Thursday, May 26

This Old House

First off, thank you all so very much for the kind birthday wishes.  I had a week filled with lovely surprises and I was reminded how truly blessed I am to have such a loving family and group of friends.  The memories of celebrating my 29th birthday as we purchased our first home made it a birthday I won't soon forget, nor will the orange scented whole wheat french toast with raspberry sauce and creme anglaise that I had.  Yum, yum, yum.                 

In the last couple of weeks, we've managed to demo our kitchen, take a road trip to Atlanta and pack up our apartment - all while fixing decades worth of bad paint jobs before we install our new kitchen.  Suffice it to say there's been an absurd amount of drywalling, sanding and repeating goin' on around here.  Not to mention surviving the cicada invasion of 2011.  Have you ever seen (or heard) those suckers?!  They are BIG and NASTY, and apparently rear their ugly heads (quite literally) every 13 years in Tennessee.         

I need to come clean about something, by the way.  I swore up and down it would never happen, but last week I busted out an "I'm jist sayin".  It's officially official: I think the cicada invasion triggered my being a true southerner.     

All kidding aside, these last couple of weeks have allowed us to develop a relationship with our little home, albeit a rocky one at times.  We're growing with it and learning to love it for it's charms and quirks that come with a near sixty-year old home.  Somedays I wonder what we thought would be so romantic about buying a "charming" mid-century ranch home that we could put our stamp on.  Who cares about stamps anyways?  There isn't a whole lot of romance in windows that barely open and a basement that leaks after a big storm.  Nevertheless, it's our home, and I think it might be a good sign that my dog whimpers with joy and excitement every time we pull into the driveway.  

The first inspiration for my "industrial farmhouse kitchen."

Like with anything in life, I'm learning to take things in stride.  I'm trying to chill out a little on the whole "perfectionism thing" and not obsess too much over making my house look like a photoshoot from Sunset Magazine right away.  A little delayed gratification is something I can learn to embrace, and heck, it might even make me a better person for it.

And while we're on the emotional roller coaster that comes with being first-time home buyers, I know these experiences will be ripe with memories in the years to come.  It surely hasn't been all romance with this old house, but these are the things that make life crazy and complicated and wonderful.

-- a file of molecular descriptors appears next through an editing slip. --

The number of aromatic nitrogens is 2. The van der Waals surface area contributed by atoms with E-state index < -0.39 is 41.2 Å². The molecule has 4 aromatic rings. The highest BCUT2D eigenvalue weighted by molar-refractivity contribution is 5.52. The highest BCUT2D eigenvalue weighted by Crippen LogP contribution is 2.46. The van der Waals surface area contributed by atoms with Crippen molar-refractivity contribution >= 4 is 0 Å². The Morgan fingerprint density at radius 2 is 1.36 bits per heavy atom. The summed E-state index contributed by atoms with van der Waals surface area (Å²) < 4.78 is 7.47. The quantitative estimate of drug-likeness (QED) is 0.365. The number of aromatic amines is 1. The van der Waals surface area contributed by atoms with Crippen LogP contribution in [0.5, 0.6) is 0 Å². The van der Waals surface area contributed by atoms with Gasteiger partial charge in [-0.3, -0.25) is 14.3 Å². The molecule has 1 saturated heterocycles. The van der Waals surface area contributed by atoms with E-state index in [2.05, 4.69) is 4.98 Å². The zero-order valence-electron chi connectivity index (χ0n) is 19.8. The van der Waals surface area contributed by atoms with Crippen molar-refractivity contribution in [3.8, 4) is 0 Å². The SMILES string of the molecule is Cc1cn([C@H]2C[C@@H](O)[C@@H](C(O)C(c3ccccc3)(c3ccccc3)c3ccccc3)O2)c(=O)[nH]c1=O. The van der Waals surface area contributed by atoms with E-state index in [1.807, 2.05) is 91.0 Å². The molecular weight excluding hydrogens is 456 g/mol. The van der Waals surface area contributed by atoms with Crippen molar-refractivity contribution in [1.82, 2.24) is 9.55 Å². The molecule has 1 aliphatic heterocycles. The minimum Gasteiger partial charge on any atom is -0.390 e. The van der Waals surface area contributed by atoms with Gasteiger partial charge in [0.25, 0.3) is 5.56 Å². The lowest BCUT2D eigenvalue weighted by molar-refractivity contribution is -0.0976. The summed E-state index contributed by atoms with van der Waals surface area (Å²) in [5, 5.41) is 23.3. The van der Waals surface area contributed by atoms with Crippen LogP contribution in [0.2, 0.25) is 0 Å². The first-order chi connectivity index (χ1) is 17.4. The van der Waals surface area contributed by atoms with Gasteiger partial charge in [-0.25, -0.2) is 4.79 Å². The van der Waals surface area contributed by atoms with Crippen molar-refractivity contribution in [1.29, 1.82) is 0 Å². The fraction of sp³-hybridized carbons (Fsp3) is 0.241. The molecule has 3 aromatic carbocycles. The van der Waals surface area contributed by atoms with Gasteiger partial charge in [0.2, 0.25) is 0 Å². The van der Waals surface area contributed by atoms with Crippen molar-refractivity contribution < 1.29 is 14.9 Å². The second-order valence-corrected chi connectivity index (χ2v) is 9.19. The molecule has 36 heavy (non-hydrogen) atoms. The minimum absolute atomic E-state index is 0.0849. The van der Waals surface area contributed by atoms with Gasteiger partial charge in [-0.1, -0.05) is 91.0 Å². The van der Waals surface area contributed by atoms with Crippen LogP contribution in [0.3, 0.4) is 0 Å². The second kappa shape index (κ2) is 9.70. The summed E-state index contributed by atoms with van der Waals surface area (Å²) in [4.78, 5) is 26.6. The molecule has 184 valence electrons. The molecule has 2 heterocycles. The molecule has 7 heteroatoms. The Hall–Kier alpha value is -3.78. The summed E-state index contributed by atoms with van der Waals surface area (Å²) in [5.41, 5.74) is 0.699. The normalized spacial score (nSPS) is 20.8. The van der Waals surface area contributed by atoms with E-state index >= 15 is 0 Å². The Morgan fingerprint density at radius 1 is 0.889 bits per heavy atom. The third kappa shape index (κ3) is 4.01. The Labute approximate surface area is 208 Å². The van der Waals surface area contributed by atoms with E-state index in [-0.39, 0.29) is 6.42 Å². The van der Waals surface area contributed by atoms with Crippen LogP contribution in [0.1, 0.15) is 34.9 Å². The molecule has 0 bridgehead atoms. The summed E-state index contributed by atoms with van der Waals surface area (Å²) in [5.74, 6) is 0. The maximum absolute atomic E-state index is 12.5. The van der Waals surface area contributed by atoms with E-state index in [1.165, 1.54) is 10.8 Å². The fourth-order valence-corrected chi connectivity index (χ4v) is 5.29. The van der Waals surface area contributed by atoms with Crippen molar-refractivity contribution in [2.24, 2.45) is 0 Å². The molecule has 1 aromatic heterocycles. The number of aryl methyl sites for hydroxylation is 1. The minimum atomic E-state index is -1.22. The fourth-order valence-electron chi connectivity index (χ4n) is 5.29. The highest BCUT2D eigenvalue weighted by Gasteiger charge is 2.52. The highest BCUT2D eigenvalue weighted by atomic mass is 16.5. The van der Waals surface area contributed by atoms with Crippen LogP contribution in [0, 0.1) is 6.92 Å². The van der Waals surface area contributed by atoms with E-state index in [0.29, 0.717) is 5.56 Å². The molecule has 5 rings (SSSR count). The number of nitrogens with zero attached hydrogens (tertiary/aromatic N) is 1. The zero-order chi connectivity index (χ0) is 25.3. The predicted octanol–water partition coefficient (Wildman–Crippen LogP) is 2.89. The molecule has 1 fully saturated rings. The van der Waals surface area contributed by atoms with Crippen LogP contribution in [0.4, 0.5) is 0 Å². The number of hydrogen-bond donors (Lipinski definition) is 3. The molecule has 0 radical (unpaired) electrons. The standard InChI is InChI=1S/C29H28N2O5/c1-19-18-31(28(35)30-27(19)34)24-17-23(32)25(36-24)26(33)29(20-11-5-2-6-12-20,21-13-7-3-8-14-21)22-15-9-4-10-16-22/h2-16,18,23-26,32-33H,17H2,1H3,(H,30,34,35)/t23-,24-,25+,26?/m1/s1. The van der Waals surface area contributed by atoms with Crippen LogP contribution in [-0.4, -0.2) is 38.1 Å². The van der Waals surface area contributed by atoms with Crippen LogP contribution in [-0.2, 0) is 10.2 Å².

Here's a recipe I found alongside lemon and thyme grilled pork chops, and a grilled potato rosemary cake in Sunset's June issue.  I won't be entertaining quite yet, but do me a favor, will you?  Throw a killer Memorial Day BBQ with your favorite peeps and maybe even get a little drunk while rockin' out to some good country music.  Okay, it can be a tad more sophisticated than that, but that's what I would do.  I'm just sayin'.               

photo courtesy Sunset Magazine

Carmelized tomato bruschetta   
1 slender baguette (8 oz.)
3 tablespoons extra-virgin olive oil, divided
1 pt. large cherry tomatoes, halved
About 1/4 tsp. each kosher salt and pepper
3/4 cup whole-milk ricotta cheese
1 cup small fresh basil leaves

1. Heat grill to medium (350° to 450°). Cut 18 thin slices from baguette, each 3 to 4 in. long. Save remaining bread for another use. Set baguette slices on a tray to carry to grill and brush all over with about 1 tbsp. oil.
2. Grill bread with lid down, turning once with tongs, until browned, 1 to 3 minutes total. Transfer to a platter.
3. Heat a large cast-iron skillet or other ovenproof frying pan on cooking grate with grill lid down until water dances when sprinkled on skillet, 8 to 10 minutes. Add 1 1/2 tbsp. oil and spread with a heatproof brush. Pour tomato halves into pan, then quickly turn with tongs so all are cut side down. Sprinkle with 1/4 tsp. each salt and pepper. Cook with grill lid down, without stirring, until juices evaporate and tomatoes are blackened on cut side, 10 to 15 minutes. Gently loosen tomatoes from pan with a wide metal spatula as they're done and transfer to a bowl.
4. Spoon ricotta into a bowl and drizzle remaining 1/2 tbsp. oil on top. Put basil in another bowl. Set out toasts with tomatoes, ricotta, and basil so people can build their own bruschetta. Season with more salt and pepper to taste.

No comments:

Post a Comment